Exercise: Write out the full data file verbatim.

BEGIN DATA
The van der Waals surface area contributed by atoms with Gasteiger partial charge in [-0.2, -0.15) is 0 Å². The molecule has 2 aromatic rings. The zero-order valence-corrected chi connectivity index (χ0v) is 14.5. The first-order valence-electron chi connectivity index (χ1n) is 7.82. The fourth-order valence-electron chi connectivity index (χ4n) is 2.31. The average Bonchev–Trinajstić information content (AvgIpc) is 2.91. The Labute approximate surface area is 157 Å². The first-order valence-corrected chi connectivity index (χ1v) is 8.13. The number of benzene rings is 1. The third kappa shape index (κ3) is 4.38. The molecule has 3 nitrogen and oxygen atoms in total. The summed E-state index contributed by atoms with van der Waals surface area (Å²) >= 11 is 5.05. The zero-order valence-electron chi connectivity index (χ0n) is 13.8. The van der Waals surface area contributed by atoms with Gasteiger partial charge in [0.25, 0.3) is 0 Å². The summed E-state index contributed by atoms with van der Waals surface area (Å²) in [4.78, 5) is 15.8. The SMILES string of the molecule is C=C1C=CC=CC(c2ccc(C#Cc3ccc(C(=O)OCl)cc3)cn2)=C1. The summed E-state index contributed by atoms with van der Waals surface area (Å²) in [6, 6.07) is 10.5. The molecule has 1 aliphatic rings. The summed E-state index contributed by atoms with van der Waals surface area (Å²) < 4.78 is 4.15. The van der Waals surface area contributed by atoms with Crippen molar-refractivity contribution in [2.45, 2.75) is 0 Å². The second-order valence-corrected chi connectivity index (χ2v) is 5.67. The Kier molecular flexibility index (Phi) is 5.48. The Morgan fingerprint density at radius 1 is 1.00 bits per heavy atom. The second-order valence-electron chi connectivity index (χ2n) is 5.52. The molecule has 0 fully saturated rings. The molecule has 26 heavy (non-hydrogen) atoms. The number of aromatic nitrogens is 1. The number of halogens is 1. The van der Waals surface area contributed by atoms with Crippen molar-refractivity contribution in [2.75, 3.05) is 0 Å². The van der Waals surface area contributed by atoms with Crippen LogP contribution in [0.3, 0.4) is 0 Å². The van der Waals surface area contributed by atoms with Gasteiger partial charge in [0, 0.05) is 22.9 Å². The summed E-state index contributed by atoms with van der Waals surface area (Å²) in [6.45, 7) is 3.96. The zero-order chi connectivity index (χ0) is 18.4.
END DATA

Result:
The van der Waals surface area contributed by atoms with Gasteiger partial charge in [-0.2, -0.15) is 0 Å². The molecule has 2 aromatic rings. The zero-order valence-corrected chi connectivity index (χ0v) is 14.5. The first-order valence-electron chi connectivity index (χ1n) is 7.82. The fourth-order valence-electron chi connectivity index (χ4n) is 2.31. The average Bonchev–Trinajstić information content (AvgIpc) is 2.91. The Labute approximate surface area is 157 Å². The first-order valence-corrected chi connectivity index (χ1v) is 8.13. The number of benzene rings is 1. The third kappa shape index (κ3) is 4.38. The molecule has 3 nitrogen and oxygen atoms in total. The summed E-state index contributed by atoms with van der Waals surface area (Å²) >= 11 is 5.05. The zero-order valence-electron chi connectivity index (χ0n) is 13.8. The van der Waals surface area contributed by atoms with Gasteiger partial charge in [0.25, 0.3) is 0 Å². The summed E-state index contributed by atoms with van der Waals surface area (Å²) in [4.78, 5) is 15.8. The SMILES string of the molecule is C=C1C=CC=CC(c2ccc(C#Cc3ccc(C(=O)OCl)cc3)cn2)=C1. The summed E-state index contributed by atoms with van der Waals surface area (Å²) in [6, 6.07) is 10.5. The molecule has 1 aliphatic rings. The summed E-state index contributed by atoms with van der Waals surface area (Å²) < 4.78 is 4.15. The van der Waals surface area contributed by atoms with Crippen molar-refractivity contribution in [2.45, 2.75) is 0 Å². The second-order valence-corrected chi connectivity index (χ2v) is 5.67. The Kier molecular flexibility index (Phi) is 5.48. The Morgan fingerprint density at radius 1 is 1.00 bits per heavy atom. The second-order valence-electron chi connectivity index (χ2n) is 5.52. The molecule has 0 fully saturated rings. The molecule has 26 heavy (non-hydrogen) atoms. The number of aromatic nitrogens is 1. The number of halogens is 1. The van der Waals surface area contributed by atoms with Crippen molar-refractivity contribution in [2.75, 3.05) is 0 Å². The van der Waals surface area contributed by atoms with Crippen LogP contribution in [0.3, 0.4) is 0 Å². The van der Waals surface area contributed by atoms with Gasteiger partial charge in [0, 0.05) is 22.9 Å². The summed E-state index contributed by atoms with van der Waals surface area (Å²) in [6.45, 7) is 3.96. The zero-order chi connectivity index (χ0) is 18.4.